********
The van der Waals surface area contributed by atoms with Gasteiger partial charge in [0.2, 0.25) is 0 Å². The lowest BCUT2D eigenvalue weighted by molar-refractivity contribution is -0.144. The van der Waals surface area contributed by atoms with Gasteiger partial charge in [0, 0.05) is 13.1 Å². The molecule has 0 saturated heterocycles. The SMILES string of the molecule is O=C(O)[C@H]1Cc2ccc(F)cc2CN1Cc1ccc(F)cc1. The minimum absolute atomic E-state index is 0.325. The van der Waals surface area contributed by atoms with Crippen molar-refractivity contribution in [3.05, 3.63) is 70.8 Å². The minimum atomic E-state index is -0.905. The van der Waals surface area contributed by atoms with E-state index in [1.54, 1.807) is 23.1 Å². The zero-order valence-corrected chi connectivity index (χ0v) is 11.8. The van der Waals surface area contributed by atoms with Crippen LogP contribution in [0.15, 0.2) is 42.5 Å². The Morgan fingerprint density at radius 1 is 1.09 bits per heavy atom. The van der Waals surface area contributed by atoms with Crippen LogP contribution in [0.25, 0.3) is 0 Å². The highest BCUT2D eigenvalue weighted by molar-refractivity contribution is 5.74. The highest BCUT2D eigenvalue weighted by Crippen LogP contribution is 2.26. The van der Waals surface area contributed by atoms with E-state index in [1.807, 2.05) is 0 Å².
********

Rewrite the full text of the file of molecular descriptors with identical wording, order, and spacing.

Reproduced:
The van der Waals surface area contributed by atoms with Gasteiger partial charge in [0.2, 0.25) is 0 Å². The lowest BCUT2D eigenvalue weighted by molar-refractivity contribution is -0.144. The van der Waals surface area contributed by atoms with Gasteiger partial charge in [0, 0.05) is 13.1 Å². The molecule has 0 saturated heterocycles. The SMILES string of the molecule is O=C(O)[C@H]1Cc2ccc(F)cc2CN1Cc1ccc(F)cc1. The minimum absolute atomic E-state index is 0.325. The van der Waals surface area contributed by atoms with Crippen molar-refractivity contribution in [3.05, 3.63) is 70.8 Å². The minimum atomic E-state index is -0.905. The van der Waals surface area contributed by atoms with E-state index in [1.54, 1.807) is 23.1 Å². The zero-order valence-corrected chi connectivity index (χ0v) is 11.8. The van der Waals surface area contributed by atoms with Crippen LogP contribution in [0.15, 0.2) is 42.5 Å². The Morgan fingerprint density at radius 1 is 1.09 bits per heavy atom. The van der Waals surface area contributed by atoms with Crippen LogP contribution in [0.25, 0.3) is 0 Å². The highest BCUT2D eigenvalue weighted by molar-refractivity contribution is 5.74. The highest BCUT2D eigenvalue weighted by Crippen LogP contribution is 2.26. The van der Waals surface area contributed by atoms with E-state index in [1.807, 2.05) is 0 Å².